- sure it should be. And I guess it is worth discussing in order to get our brains going and thinking about new concepts. But from the practical standpointMessage 1 of 2 , Jun 22, 2010View Sourcesure it should be. And I guess it is worth discussing in order to get our brains going and thinking about new concepts. But from the practical standpoint of making it happen, it's a nonstarter. We ain't got the dough to do it. At least we don't in cities where there is a great deal of transit ridership, such as NYC, Chicago, Washington, or San Francisco.
SF did a study a few years ago, but I have never been able to find the actual study, that came to the conclusion that the cost of getting new equipment and additional drivers was unaffordable, given their budget.On the other hand, there are examples of areas within larger systems, such as the Fareless Square in Portland, where other objectives--congestion reduction, livability, new development and land use intensification--where it works. But to do so, there is a transit withholding tax on wages, assessed to employers. The fareless square in Seattle is under fire by King County, because the City of Seattle only pays a couple million dollars/year to King County Metro for lost revenue, far less than the cost of providing the service.Then there are neighborhood-oriented bus services such as the Orbit service in Tempe. The routes serve multiple neighborhoods in Tempe, and start/end at the Tempe Transportation Center, which has connections to regional bus and light rail service. The Orbit service is free--the regional services are not--paid for by local sales taxes. Declining sales tax revenues have led to serious cutbacks in service. They haven't started charging, because the initial cost of buying fare collection systems is prohibitive, not to mention budget for the cost of processing fares.While I think it's reasonable to develop proposals for certain types of free transit, e.g., I am fond of the Orbit concept, which I call intra-neighborhood/tertiary transit service, I am not going to spend my time advocating for entirely free transit.Instead, I am more interested in pointing out to people how much subsidy is provided to motor vehicles--at least in the U.S.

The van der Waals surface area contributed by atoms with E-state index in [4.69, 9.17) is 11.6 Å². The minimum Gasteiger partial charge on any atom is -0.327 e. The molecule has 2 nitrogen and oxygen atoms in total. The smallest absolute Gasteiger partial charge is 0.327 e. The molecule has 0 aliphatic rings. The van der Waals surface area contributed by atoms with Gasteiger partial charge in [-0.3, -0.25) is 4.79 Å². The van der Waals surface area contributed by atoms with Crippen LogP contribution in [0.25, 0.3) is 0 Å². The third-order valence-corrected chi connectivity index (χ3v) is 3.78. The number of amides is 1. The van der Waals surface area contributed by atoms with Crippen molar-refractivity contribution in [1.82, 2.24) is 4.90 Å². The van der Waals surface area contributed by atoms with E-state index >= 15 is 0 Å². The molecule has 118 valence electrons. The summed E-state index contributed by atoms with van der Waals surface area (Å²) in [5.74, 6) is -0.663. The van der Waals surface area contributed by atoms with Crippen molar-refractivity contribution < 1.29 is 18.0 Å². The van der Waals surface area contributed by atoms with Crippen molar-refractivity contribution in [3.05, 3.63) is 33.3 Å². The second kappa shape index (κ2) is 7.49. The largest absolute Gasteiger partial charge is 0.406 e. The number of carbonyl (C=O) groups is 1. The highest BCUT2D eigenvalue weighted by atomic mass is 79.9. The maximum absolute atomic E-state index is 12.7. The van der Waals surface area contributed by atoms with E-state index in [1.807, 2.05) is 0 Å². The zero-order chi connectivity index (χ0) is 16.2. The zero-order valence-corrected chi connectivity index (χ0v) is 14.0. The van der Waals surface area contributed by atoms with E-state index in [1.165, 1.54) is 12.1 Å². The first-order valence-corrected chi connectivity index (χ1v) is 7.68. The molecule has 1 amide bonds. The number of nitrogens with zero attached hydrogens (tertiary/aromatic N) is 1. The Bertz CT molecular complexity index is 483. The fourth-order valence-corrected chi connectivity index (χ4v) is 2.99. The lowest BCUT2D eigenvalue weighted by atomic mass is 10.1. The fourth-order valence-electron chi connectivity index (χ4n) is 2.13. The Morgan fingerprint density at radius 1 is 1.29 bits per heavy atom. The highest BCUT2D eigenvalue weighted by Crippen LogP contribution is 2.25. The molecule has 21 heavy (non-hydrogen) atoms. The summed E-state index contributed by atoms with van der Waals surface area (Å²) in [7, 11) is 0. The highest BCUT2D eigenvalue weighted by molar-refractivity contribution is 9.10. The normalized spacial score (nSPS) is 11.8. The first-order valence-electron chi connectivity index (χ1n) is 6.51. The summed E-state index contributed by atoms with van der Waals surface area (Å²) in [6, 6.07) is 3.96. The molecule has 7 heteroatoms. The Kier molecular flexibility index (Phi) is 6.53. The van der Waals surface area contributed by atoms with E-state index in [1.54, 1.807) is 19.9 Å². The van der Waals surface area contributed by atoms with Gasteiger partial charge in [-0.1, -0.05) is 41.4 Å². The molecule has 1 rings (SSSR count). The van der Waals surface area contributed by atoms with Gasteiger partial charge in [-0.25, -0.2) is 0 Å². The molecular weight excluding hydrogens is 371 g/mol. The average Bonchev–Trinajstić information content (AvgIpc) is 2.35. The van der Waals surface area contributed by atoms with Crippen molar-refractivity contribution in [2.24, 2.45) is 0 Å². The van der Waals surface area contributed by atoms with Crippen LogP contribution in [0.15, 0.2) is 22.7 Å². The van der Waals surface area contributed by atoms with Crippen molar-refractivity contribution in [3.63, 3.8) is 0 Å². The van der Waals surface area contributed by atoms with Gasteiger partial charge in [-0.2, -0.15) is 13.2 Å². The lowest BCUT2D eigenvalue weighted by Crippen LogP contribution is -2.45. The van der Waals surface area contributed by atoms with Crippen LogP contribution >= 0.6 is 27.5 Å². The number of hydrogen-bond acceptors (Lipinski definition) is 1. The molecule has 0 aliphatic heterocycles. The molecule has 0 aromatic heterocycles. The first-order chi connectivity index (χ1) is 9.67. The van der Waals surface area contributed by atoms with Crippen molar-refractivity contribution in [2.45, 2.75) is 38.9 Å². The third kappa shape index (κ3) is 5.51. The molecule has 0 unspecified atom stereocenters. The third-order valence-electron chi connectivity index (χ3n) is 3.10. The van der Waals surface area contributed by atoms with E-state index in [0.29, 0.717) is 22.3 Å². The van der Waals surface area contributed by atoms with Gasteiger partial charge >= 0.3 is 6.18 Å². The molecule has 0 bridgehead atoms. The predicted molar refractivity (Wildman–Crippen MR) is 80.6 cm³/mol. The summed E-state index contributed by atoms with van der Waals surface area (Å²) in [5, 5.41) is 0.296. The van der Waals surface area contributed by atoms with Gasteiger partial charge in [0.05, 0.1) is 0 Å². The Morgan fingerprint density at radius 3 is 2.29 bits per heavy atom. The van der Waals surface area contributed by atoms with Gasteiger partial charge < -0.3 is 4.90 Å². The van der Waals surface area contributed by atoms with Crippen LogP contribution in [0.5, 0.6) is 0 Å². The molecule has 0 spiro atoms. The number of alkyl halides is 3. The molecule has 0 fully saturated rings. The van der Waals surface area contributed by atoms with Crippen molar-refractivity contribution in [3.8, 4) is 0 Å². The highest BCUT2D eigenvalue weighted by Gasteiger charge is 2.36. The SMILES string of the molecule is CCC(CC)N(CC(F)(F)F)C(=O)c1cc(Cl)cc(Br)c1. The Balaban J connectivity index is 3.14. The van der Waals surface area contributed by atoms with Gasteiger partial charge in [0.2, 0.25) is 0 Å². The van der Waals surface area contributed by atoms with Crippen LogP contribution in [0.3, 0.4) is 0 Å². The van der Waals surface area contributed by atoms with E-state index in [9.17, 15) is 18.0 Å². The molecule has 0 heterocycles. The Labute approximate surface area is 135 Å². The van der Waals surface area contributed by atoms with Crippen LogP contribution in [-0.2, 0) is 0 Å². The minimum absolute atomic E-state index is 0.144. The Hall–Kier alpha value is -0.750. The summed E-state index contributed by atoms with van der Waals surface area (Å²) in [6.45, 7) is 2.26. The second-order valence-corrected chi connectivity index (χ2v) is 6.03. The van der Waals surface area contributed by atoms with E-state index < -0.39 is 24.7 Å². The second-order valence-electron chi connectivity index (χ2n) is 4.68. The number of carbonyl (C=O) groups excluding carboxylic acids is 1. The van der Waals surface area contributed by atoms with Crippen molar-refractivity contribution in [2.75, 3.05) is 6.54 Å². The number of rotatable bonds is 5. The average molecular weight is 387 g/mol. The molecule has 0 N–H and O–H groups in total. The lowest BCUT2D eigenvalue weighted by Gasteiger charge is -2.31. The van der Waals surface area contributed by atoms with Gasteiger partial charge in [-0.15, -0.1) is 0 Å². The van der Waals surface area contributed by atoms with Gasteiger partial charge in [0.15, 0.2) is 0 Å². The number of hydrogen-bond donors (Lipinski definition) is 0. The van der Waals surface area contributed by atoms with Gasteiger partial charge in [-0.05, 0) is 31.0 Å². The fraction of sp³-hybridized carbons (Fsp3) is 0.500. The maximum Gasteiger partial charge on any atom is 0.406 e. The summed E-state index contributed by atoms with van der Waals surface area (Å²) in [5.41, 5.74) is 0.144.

--- On Tue, 6/22/10, eric britton <eric.britton@...> wrote:
From: eric britton <eric.britton@...>
Subject: WorldTransport Forum Should public transport be free? Invitation to share your views on World Streets
Date: Tuesday, June 22, 2010, 6:42 AM
World Streets is pleased to announce publication in the weeks ahead of a series of articles and other media to investigate this idea in-depth in these pages. We would ask our readers to bear in mind that there is a great deal more to this idea, approach than may at first meet the eye. So [...]